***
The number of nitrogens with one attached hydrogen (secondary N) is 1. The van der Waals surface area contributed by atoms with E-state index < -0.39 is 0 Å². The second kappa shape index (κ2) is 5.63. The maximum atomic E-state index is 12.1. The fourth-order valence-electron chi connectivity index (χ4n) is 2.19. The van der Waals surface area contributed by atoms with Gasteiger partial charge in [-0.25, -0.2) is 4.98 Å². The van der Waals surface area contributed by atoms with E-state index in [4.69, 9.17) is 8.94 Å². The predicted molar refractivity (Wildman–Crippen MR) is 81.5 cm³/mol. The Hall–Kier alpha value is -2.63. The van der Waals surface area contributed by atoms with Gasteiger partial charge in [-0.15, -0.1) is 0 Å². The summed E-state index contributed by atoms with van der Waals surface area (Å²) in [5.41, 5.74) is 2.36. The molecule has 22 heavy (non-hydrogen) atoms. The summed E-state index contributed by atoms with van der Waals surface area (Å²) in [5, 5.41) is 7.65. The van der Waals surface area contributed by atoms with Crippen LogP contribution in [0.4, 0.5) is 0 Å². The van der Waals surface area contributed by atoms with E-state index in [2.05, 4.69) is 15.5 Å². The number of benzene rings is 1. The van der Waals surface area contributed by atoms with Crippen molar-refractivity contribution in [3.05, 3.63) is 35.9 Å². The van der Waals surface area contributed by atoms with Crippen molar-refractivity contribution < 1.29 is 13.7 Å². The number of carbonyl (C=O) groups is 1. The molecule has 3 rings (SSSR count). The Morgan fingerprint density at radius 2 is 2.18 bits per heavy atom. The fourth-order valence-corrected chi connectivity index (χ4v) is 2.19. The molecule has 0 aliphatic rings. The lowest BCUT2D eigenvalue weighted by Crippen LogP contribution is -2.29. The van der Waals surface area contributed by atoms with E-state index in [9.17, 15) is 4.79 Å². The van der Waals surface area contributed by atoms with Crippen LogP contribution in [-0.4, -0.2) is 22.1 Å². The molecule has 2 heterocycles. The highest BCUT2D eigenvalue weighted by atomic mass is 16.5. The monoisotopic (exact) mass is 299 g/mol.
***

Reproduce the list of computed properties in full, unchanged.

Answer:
The number of nitrogens with one attached hydrogen (secondary N) is 1. The van der Waals surface area contributed by atoms with E-state index < -0.39 is 0 Å². The second kappa shape index (κ2) is 5.63. The maximum atomic E-state index is 12.1. The fourth-order valence-electron chi connectivity index (χ4n) is 2.19. The van der Waals surface area contributed by atoms with Gasteiger partial charge in [-0.25, -0.2) is 4.98 Å². The van der Waals surface area contributed by atoms with E-state index in [4.69, 9.17) is 8.94 Å². The predicted molar refractivity (Wildman–Crippen MR) is 81.5 cm³/mol. The Hall–Kier alpha value is -2.63. The van der Waals surface area contributed by atoms with Gasteiger partial charge in [-0.15, -0.1) is 0 Å². The summed E-state index contributed by atoms with van der Waals surface area (Å²) in [5.41, 5.74) is 2.36. The molecule has 22 heavy (non-hydrogen) atoms. The summed E-state index contributed by atoms with van der Waals surface area (Å²) in [5, 5.41) is 7.65. The van der Waals surface area contributed by atoms with Crippen LogP contribution in [0.4, 0.5) is 0 Å². The van der Waals surface area contributed by atoms with E-state index in [2.05, 4.69) is 15.5 Å². The number of benzene rings is 1. The van der Waals surface area contributed by atoms with Crippen molar-refractivity contribution in [3.05, 3.63) is 35.9 Å². The van der Waals surface area contributed by atoms with Crippen molar-refractivity contribution < 1.29 is 13.7 Å². The number of carbonyl (C=O) groups is 1. The molecule has 3 rings (SSSR count). The Morgan fingerprint density at radius 2 is 2.18 bits per heavy atom. The fourth-order valence-corrected chi connectivity index (χ4v) is 2.19. The molecule has 0 aliphatic rings. The lowest BCUT2D eigenvalue weighted by Crippen LogP contribution is -2.29. The van der Waals surface area contributed by atoms with E-state index in [9.17, 15) is 4.79 Å². The van der Waals surface area contributed by atoms with Crippen LogP contribution in [-0.4, -0.2) is 22.1 Å². The molecule has 2 heterocycles. The highest BCUT2D eigenvalue weighted by atomic mass is 16.5. The monoisotopic (exact) mass is 299 g/mol.